I Called Him Necktie by Milena Michiko Flašar, translated by Sheila Dickey
There's a kind of cottage tradition of culturally and generationally specific -- yet universally and perennially relatable -- coming-of-age stories with too much vitriol, viscera, and self-destruction to be lumped into the pious Bildungsroman tradition. They might be traced, somewhat arbitrarily, to Goethe's The Sorrows of Young Werther, the tale of love, death, and disillusionment that spawned fashion movements, copycat suicides, and a German Democratic Republic update (The New Sufferings of Young W). In the U.S., of course, there's The Catcher in the Rye, whose age and apparent white male-centricism have failed to curb its ongoing appeal, and, more recently, the slow-motion explosion of The Perks of Being a Wallflower. These stories all involve depression, self-harm, and social rebellion, and, thereby form critiques of particular status quos via the slow disintegrations and quiet implosions of young people. And yet, the best of them endure long after the fall of this or that government, social system, or trend by tapping into -- and expressing perfectly -- something timeless.
Enter into this micro-canon I Called Him Necktie by Milena Michiko Flašar, a sparse, spectacular novel with the simultaneous simplicity and depth, subtlety and boldness, of an ukiyo-e woodblock print. Set in contemporary Japan, it's told from the perspective of twenty-year-old Taguchi Hiro, who is a hikikomori, or young shut-in. I was ignorant of this phenomenon before reading this book, and it's as strange as it is fascinating. Between 200,000 and 700,000 Japanese young adults -- mostly middle class and male -- currently lead almost completely hermetic lives, often cutting social ties around age fifteen and living locked in a room (usually in their parents' homes) for months, years, even decades. All sorts of Japanese social factors have been pointed to as potential causes: pressure at school and from parents, the difficulty of fitting into a highly conformist society, the fear of entering an unfathomably competitive job market. But the danger of diagnosing or discussing any social problem is that it must be done on the scale of the society itself, made general to include all of the particular instances and circumstances, thereby disregarding the peculiarity of each case, the subjective side.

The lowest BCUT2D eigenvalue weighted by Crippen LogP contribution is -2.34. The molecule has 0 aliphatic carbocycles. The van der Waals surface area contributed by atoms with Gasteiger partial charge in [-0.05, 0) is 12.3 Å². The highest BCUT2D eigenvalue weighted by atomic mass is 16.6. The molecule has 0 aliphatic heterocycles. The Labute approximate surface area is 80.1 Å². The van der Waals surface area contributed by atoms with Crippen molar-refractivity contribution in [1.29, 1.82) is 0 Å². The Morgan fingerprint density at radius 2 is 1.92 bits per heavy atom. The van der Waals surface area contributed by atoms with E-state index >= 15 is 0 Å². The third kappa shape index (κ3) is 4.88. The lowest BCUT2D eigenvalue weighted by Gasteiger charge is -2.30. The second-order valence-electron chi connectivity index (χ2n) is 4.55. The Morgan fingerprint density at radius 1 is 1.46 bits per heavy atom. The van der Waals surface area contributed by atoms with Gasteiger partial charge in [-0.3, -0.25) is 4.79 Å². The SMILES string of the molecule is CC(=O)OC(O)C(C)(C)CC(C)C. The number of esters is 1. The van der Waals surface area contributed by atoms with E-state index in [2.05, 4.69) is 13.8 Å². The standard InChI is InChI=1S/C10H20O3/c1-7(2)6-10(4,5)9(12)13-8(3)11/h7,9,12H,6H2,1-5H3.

This, of course, is where art and literature come in, the necessary flipside to objective social analysis. To this end, the hikikomori phenomenon has been explored and expressed in manga, anime, films, and novels, including Ernest Cline's Ready Player One. And now we have Necktie. At one crucial moment, Hiro says that he is "not a typical hikikomori... not like one of those in books and articles that are put on my door from time to time... Nothing can distract me from the attempt to protect me from myself. From my name, my inheritance... From my body, whose needs have not ceased." This, I think, sums up the message and mission of this book and others like it: it refuses to accept that there is a "typical" anything, insisting instead on exploring, with great heart and fervor, an individual experience in all its irreducible specificity, and thereby -- perhaps only thereby -- touching on something true.
But Necktie is, actually, not the story of one person, but two. The book's title refers to the name Hiro gives to a man he encounters -- and subsequently, profoundly befriends -- soon after emerging into the outside world for the first time since turning inward two years earlier. Driven outward, at last, by the sight of cranes flying in the sunlight outside his bedroom window, Hiro stumbles through nausea and disorientation to a park bench where he'd spent happy afternoons with his mother when he was a child, when the world still seemed, he says, "a friendly place." This bench quickly becomes a kind of extension of his bedroom, a place to sit with a sense of safety, unnoticed as the world passes by. But one day, a middle-aged man begins to appear with the same regularity on a neighboring park bench, sitting for hours in silence, eating his bento box, and always wearing business attire: shirt, jacket, necktie.